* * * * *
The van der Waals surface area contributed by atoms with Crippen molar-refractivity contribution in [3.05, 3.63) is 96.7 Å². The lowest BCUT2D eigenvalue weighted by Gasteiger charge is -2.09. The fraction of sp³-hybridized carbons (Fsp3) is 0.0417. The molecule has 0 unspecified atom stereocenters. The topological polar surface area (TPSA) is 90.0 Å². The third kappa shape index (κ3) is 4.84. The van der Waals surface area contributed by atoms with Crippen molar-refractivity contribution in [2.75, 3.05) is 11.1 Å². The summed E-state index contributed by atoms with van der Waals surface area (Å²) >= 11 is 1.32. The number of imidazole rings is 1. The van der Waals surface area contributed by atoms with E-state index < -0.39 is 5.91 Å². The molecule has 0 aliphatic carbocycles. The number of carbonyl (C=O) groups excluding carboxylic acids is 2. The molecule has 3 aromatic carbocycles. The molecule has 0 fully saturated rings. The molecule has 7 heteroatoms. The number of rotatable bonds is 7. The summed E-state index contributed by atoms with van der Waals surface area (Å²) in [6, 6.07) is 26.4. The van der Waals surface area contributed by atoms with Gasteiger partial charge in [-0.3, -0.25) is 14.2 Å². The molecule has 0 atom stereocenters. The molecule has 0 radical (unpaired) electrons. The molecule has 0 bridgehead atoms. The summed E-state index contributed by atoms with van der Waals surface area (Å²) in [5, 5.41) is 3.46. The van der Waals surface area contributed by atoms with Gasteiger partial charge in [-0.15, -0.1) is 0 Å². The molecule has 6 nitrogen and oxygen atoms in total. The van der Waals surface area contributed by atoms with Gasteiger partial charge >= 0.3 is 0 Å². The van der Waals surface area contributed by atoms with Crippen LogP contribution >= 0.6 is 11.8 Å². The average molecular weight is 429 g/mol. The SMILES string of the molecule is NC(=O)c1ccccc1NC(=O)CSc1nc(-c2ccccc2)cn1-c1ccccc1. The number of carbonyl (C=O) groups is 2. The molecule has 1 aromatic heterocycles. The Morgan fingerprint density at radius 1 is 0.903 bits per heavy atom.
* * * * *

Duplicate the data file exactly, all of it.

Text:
The van der Waals surface area contributed by atoms with Crippen molar-refractivity contribution in [3.05, 3.63) is 96.7 Å². The lowest BCUT2D eigenvalue weighted by Gasteiger charge is -2.09. The fraction of sp³-hybridized carbons (Fsp3) is 0.0417. The molecule has 0 unspecified atom stereocenters. The topological polar surface area (TPSA) is 90.0 Å². The third kappa shape index (κ3) is 4.84. The van der Waals surface area contributed by atoms with Crippen molar-refractivity contribution in [2.75, 3.05) is 11.1 Å². The summed E-state index contributed by atoms with van der Waals surface area (Å²) >= 11 is 1.32. The number of imidazole rings is 1. The van der Waals surface area contributed by atoms with E-state index < -0.39 is 5.91 Å². The molecule has 0 aliphatic carbocycles. The number of carbonyl (C=O) groups excluding carboxylic acids is 2. The molecule has 3 aromatic carbocycles. The molecule has 0 fully saturated rings. The molecule has 7 heteroatoms. The number of rotatable bonds is 7. The summed E-state index contributed by atoms with van der Waals surface area (Å²) in [6, 6.07) is 26.4. The van der Waals surface area contributed by atoms with Gasteiger partial charge in [-0.3, -0.25) is 14.2 Å². The molecule has 0 atom stereocenters. The molecule has 0 radical (unpaired) electrons. The molecule has 0 bridgehead atoms. The summed E-state index contributed by atoms with van der Waals surface area (Å²) in [5, 5.41) is 3.46. The van der Waals surface area contributed by atoms with Gasteiger partial charge in [-0.15, -0.1) is 0 Å². The molecule has 6 nitrogen and oxygen atoms in total. The van der Waals surface area contributed by atoms with Gasteiger partial charge >= 0.3 is 0 Å². The van der Waals surface area contributed by atoms with Crippen LogP contribution >= 0.6 is 11.8 Å². The average molecular weight is 429 g/mol. The SMILES string of the molecule is NC(=O)c1ccccc1NC(=O)CSc1nc(-c2ccccc2)cn1-c1ccccc1. The number of carbonyl (C=O) groups is 2. The molecule has 1 aromatic heterocycles. The Morgan fingerprint density at radius 1 is 0.903 bits per heavy atom.